I have a lot of ground to cover this morning — and hopefully some of it will be in the snow-covered woods and in the company of my dog, Daisy. So check this out:
Sue Corbett, author of 12 Again and Free Baseball, writing for The Miami Herald, named Six Innings in her list of “best children’s books of the year.” Which is just an incredible honor. Though I’ve been involved in children’s books since 1986, the year 2008 was like a coming out party for me. I published two hardcover books (I published only one before, in ‘98 or so, and good luck finding it!), started this blog, and have had a lot of nice things come my way.
Sue writes of Six Innings:
The group portrait of the members of a Little League baseball team takes place over the six innings of a championship game. Perceptive and funny, sketches introduce us to the players while the nail-biting action keeps the pages turning. Kids will be nodding in agreement at the truths laid bare.
Sue Corbett’s full list:
• “Owney the Mail-pouch Pooch,” by Mona Kerby, illustrated by Lynne Barasch.
• “Knucklehead,” by Jon Scieszka.
• “A River of Words,” by Jen Bryant, illustrated by Melissa Sweet.
• “The Trouble Begins at 8,” by Sid Fleischman.
• “We Are the Ship,” by Kadir Nelson.
• “What To Do About Alice?” by Barbara Kerley and Edwin Fotheringham.
• “Airman,” by Eoin Colfer.
• “The Disreputable History of Frankie Landau-Banks,” by E. Lockhart.
• “Graceling,” by Kristin Cashore.
• “The Possibilities of Sainthood,” by Donna Freitas.
• “Six Innings,” by James Preller.
• “What I Saw and How I Lied,” by Judy Blundell.
• “A Couple of Boys Have the Best Week Ever,” by Marla Frazee.
• “How to Heal a Broken Wing,” by Bob Graham.
• “Sergio Makes a Splash!,” by Edel Rodriguez.
• “Swing!,” by Rufus Butler Seder.
• “Ten Little Fingers and Ten Little Toes,” by Mem Fox and Helen Oxenbury.
Sue previously gave the book a starred review in Publishers Weekly and (outrageously) compared it/me to Judy Blume. (Thanks, I’ll take a dozen!) I especially appreciate Sue’s kind words, because she’s a real-deal baseball person. I know that Six Innings isn’t for everybody, and I’ve read how some adult readers complain that there’s too much baseball in it, so it means a lot coming from a stranger like Sue who knows and respects that world, who knows those boys, who can read it and say, “Yes, he got it right.”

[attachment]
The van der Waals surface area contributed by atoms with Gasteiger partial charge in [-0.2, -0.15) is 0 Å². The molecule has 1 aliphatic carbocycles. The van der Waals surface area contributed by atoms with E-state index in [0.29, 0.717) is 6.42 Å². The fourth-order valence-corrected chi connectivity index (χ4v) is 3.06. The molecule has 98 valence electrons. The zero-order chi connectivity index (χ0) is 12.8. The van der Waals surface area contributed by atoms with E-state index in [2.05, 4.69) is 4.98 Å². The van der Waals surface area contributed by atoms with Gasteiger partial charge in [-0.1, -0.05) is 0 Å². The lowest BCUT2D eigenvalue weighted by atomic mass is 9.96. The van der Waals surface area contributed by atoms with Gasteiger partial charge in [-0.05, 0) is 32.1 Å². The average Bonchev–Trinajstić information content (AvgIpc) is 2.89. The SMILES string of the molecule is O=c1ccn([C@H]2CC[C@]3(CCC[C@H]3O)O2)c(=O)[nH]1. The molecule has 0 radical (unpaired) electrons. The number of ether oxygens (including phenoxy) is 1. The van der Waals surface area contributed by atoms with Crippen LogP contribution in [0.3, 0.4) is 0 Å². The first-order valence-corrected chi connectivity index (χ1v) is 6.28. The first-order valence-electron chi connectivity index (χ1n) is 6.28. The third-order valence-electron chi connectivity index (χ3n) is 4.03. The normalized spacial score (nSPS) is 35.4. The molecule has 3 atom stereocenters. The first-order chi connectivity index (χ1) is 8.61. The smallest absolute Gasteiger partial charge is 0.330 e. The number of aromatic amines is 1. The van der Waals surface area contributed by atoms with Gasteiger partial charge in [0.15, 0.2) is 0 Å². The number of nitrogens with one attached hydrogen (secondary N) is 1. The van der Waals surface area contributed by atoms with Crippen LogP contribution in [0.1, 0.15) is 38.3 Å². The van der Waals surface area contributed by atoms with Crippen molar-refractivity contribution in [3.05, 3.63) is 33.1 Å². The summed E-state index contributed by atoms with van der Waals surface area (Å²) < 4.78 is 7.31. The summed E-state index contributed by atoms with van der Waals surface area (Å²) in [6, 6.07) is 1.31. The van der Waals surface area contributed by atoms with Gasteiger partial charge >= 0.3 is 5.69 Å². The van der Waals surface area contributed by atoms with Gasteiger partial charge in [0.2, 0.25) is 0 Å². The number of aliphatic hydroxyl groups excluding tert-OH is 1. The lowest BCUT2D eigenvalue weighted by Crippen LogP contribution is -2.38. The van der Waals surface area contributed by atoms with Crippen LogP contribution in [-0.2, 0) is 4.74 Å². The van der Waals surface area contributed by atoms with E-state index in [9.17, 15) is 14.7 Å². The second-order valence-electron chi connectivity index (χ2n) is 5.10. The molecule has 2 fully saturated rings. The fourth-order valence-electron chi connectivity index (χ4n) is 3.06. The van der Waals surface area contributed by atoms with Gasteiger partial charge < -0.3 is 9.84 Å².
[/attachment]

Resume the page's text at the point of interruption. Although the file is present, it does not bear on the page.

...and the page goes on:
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Over at The Reading Zone, a sixth-grade teacher named Sarah appears to subsist entirely on books, dry toast, and water. After giving her list of favorites for 2008, she writes: “I read about 150 books this year, as of December 26th. These are just a few of my favorites. Ask me again tomorrow, and you will probably get a different list!”
I’m grateful that on this particular day, Sarah thought to mention my book, Six Innings, in such esteemed company. Again: I’m honored and grateful.
Sarah wrote of Six Innings:
I don’t even like baseball and I loved this book! A great book to hand to boys and girls alike, it goes much deeper than just baseball and deals with life. The characters are realistic and easy to relate to. It’s just a great book all around!
Hey, a convert to the Church of Baseball! Sarah’s full list:
Tennyson by Lesley M.M. Blume.
Diamond Willow by Helen Frost.
Every Soul A Star by Wendy Mass.
Six Innings by James Preller.
The 39 Clues (The Maze of Bones, Book 1) by Rick Riordan.
Chains by Laurie Halse Anderson.
My Father’s Son by Terri Fields.
The Underneath by Kathi Appelt.
The Year We Disappeared: A Father-Daughter Memoir by Cylin Busby and John Busby.
The Dead and the Gone by Susan Beth Pfeffer.
What I Saw And How I Lied by Judy Blundell.
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I find this funny. Tony Abbott has been running a series on his blog that focuses on writers’ workspaces. He’s received and posted descriptions from Nora Raleigh Baskin, Elise Broach, David Levithan, Cynthia Leitich Smith, and Lisa Yee. But recently it’s all gone downhill.
When first launching the series, Tony wrote:
“The actual earthly position a writer chooses (or maybe doesn’t choose) to do his or her work seems to me vital to the functioning of the art that takes place there. Or, if not, it’s at least interesting to me, and when I visit classes, I never fail to speak in revered tones about where writing happens, and where it doesn’t happen. For some writers, the space he or she works in is, possibly, the only three-dimensional reality they have.”
And at some point, Tony made the miscalculation of asking me. Or maybe it was a good idea, as counter-balance, because I couldn’t be more different. I don’t have any of those sacred space feelings, and am actually embarrassed by my (basically crappy) workspace. No revered tones here. In fact, no offense, I don’t think I’d ever be caught dead referring to it as a “workspace.”
Anyway, to learn more, stroll on over to Tony’s blog by clicking right here!